First Thing, Daily Maverick's flagship newsletter

Join the 230 000 South Africans who read First Thing newsletter.

We'd like our readers to start paying for Daily Maverick

More specifically, we'd like those who can afford to pay to start paying. What it comes down to is whether or not you value Daily Maverick. Think of us in terms of your daily cappuccino from your favourite coffee shop. It costs around R35. That’s R1,050 per month on frothy milk. Don’t get us wrong, we’re almost exclusively fuelled by coffee. BUT maybe R200 of that R1,050 could go to the journalism that’s fighting for the country?

We don’t dictate how much we’d like our readers to contribute. After all, how much you value our work is subjective (and frankly, every amount helps). At R200, you get it back in Uber Eats and ride vouchers every month, but that’s just a suggestion. A little less than a week’s worth of cappuccinos.

We can't survive on hope and our own determination. Our country is going to be considerably worse off if we don’t have a strong, sustainable news media. If you’re rejigging your budgets, and it comes to choosing between frothy milk and Daily Maverick, we hope you might reconsider that cappuccino.

We need your help. And we’re not ashamed to ask for it.

Our mission is to Defend Truth. Join Maverick Insider.

Support Daily Maverick→
Payment options

Protests in Libya - this time, against the revolutionar...

Africa

Africa

Protests in Libya – this time, against the revolutionaries

The revolution might be won, but there’s still plenty of chaos and guns around Libya, and especially in Tripoli. The newly appointed interim government is struggling to cope with armed militias that control the city, so people are taking matters into their own hands. By SIMON ALLISON.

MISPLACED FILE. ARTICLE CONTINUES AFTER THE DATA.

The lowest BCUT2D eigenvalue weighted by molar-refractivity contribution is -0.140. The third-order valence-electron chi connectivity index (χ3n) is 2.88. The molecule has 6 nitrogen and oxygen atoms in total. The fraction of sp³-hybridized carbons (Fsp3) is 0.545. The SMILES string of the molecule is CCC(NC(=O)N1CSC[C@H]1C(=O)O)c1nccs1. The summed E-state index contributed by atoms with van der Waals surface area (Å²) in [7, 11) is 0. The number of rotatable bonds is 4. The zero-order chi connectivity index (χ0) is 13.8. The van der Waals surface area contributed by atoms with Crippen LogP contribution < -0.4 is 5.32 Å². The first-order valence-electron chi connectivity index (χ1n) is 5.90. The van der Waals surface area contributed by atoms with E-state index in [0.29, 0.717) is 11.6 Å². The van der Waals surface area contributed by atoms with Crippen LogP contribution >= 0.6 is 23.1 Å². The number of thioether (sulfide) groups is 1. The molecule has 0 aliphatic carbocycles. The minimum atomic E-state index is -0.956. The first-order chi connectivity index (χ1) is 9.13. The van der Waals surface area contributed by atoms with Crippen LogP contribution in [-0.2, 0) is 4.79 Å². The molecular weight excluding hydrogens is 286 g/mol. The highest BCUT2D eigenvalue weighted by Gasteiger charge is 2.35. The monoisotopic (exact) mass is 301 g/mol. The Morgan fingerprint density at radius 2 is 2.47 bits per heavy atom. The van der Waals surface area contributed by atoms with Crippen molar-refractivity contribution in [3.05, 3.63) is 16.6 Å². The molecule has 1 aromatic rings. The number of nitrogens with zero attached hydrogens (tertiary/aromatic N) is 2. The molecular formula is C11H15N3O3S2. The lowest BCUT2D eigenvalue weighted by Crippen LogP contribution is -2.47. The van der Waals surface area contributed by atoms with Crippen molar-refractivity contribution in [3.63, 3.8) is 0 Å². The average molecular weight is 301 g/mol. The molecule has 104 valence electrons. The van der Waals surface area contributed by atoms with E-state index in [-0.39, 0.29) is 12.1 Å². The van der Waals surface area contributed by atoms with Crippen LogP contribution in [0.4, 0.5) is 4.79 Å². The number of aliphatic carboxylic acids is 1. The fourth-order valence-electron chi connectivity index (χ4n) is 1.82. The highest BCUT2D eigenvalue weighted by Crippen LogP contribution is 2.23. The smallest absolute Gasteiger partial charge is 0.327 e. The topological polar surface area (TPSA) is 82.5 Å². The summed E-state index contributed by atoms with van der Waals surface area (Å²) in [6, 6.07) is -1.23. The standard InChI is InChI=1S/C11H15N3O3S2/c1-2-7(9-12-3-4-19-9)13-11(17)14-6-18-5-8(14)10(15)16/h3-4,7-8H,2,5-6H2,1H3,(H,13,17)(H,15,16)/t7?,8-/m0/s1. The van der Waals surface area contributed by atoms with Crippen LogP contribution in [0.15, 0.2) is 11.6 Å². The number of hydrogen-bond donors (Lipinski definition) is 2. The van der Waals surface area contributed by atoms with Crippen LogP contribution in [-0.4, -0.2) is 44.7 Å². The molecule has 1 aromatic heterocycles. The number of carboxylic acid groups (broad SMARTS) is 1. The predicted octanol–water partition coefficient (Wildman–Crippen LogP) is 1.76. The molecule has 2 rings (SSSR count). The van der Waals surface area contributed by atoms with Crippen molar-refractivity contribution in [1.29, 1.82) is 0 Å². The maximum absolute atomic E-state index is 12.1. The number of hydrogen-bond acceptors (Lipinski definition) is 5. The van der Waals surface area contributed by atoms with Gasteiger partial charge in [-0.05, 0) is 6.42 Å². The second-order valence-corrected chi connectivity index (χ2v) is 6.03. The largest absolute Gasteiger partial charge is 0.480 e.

There’s a lot of men with guns wandering around Tripoli at the moment, and Tripolitans aren’t very happy about it. Nobody has any real control over the city and firefights are common. Loosely organised militia, groups defined by geographical region, are the fighters that helped topple Gaddafi’s regime. For the most part, at least, there are also reports of pro-Gaddafi fighters still causing problems in the city.

But the revolution’s over now, a new government has been appointed and surely it’s time for the militias to hand in their weapons and go home. But so far they haven’t gone anywhere, hanging around Tripoli to make sure that they are not excluded from power in the new political arrangement. It’s perhaps easier to ask men to pick up a gun than it is to tell them to put it down.

The new government has tried, issuing a two week ultimatum on Tuesday to the militia groups: Get out of Tripoli, or else. The threat is a little hollow, because the government doesn’t have much in the way of an armed force to separate the groups. They could probably mobilise different militia groups, but that seems to defeat the point.

So now the city’s inhabitants themselves are trying. A small protest – about 250 people, composed mainly of lawyers and jurists – marched from the main courthouse to Tripoli’s Martyr’s Square on Wednesday, demonstrating against the breakdown of law and order. The protest was sparked by a militia raid on the offices of the prosecutor general. Other protests shut down major roads on Tuesday. But, unlike Egypt and Tunisia, it wasn’t protests that won the revolution in Libya, it was weapons. And the militias in Tripoli still have plenty of those. DM



Read more:

  • Tripoli in lockdown as Libya authorities try to drive out militias in the Guardian.

Photo: REUTERS

Gallery

Please peer review 3 community comments before your comment can be posted